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I was seventeen years old when I first stepped onto a college campus. This was a very special day because my oldest sister, the first-born daughter in the U.S., was graduating from UCLA. It was a glorious and celebratory day for our entire family since it represented a collective family effort. As a family, we knew we had transcended unimaginable borders. On this day, my parents were graduating from college too. You see, my father, a humble and hardworking man was only formally educated up to the third grade. My mom on the other hand managed to graduate from high school in Mexico and eventually earned her GED just a few years ago.  Like many U.S.-born children of immigrants, a college education has the power to create a legacy, opening the door to higher education for further generations. Thanks to our oldest sister setting an example for us, my sister and I were able to follow her footsteps towards a post-secondary education.

As a college admission counselor, I am frequently reminded of this great responsibility of working with first-generation students like myself. The broad definition of a first-generation college student is one who is first in their family to attend a university. Although as a nation we are working towards closing the achievement gap and doing a better job at sending students off four-year institutions, it is important to recognize that we still have a lot of work to do to help first-generation students navigate the college application process and even more importantly, ensuring that they actually attend their first day of classes. There are still a number of issues regarding the retention and access of first-generation students within higher education, but for purposes of this blog entry, I want to acknowledge that a certain level of extra Tender Love and Care (T.L.C) is highly needed as we interact with first-generation students in the kind of work we do as admission counselors.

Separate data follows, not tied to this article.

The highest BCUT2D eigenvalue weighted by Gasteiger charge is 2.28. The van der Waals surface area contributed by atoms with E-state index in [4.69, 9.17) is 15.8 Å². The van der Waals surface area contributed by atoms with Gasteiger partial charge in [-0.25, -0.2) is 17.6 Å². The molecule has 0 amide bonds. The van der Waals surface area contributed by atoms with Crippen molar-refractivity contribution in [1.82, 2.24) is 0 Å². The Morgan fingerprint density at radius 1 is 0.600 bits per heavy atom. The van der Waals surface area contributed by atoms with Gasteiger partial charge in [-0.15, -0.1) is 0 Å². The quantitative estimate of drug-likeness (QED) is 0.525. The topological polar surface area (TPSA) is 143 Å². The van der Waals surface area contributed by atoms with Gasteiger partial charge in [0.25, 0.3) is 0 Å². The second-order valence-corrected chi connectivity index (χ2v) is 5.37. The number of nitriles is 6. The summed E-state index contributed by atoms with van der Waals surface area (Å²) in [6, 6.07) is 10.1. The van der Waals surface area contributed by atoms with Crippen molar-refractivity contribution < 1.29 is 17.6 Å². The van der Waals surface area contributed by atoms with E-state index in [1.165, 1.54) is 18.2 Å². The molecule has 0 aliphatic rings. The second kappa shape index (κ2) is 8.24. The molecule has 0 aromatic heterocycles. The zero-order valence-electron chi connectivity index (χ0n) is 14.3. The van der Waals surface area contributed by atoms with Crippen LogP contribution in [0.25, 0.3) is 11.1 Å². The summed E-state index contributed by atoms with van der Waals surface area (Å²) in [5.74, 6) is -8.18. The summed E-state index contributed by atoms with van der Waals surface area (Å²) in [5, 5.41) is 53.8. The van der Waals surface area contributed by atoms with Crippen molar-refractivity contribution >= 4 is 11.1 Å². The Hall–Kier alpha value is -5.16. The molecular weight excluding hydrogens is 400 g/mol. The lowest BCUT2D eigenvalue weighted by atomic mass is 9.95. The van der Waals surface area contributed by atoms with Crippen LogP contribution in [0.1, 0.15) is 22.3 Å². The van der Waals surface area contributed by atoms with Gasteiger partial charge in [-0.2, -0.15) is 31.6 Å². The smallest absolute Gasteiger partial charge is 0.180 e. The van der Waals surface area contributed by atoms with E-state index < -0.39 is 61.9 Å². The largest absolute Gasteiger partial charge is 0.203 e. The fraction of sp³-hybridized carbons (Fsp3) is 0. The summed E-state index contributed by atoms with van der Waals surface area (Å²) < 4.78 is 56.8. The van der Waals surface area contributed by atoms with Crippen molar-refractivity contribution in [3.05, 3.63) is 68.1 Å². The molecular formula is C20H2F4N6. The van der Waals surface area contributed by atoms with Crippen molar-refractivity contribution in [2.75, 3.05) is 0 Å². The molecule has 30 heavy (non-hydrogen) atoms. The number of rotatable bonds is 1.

The college application process is particularly daunting for any first-generation student who is paving his or her own college path with no example to follow. With overpopulated schools and limited access to college counselors in public high schools throughout the country, it often leaves first-generation students and their parents alone in this journey.  One of my favorite things about working in this role as an admission counselor is being able to make meaningful interactions with students and their families. In most circumstances, you welcome the student and their entire family: brother, sister, grandmother, aunt, cousin, etc. and you are exposing them to educational and life opportunities that a higher education provides.  This is the beauty of the work we do.  Personally, I’ve had several instances where parents have been motivated to go back to school along with their students.  It is the most gratifying feeling to know that you have possibly impacted the future and the reality of that family.

Similarly, when I do schools visits in predominantly lower income neighborhoods, I understand well that I am not solely representing my institution, but rather promoting higher education as a whole. During my visits to these high schools, I like to leave students with the resounding message that college is a possibility regardless of their zip code or their parents’ education levels. I believe that our role in higher education is one that is new and is changing— it’s an exciting time to be a college admission counselor since higher education is evolving and becoming more accessible to students across various socioeconomic classes.

By Rosario Torres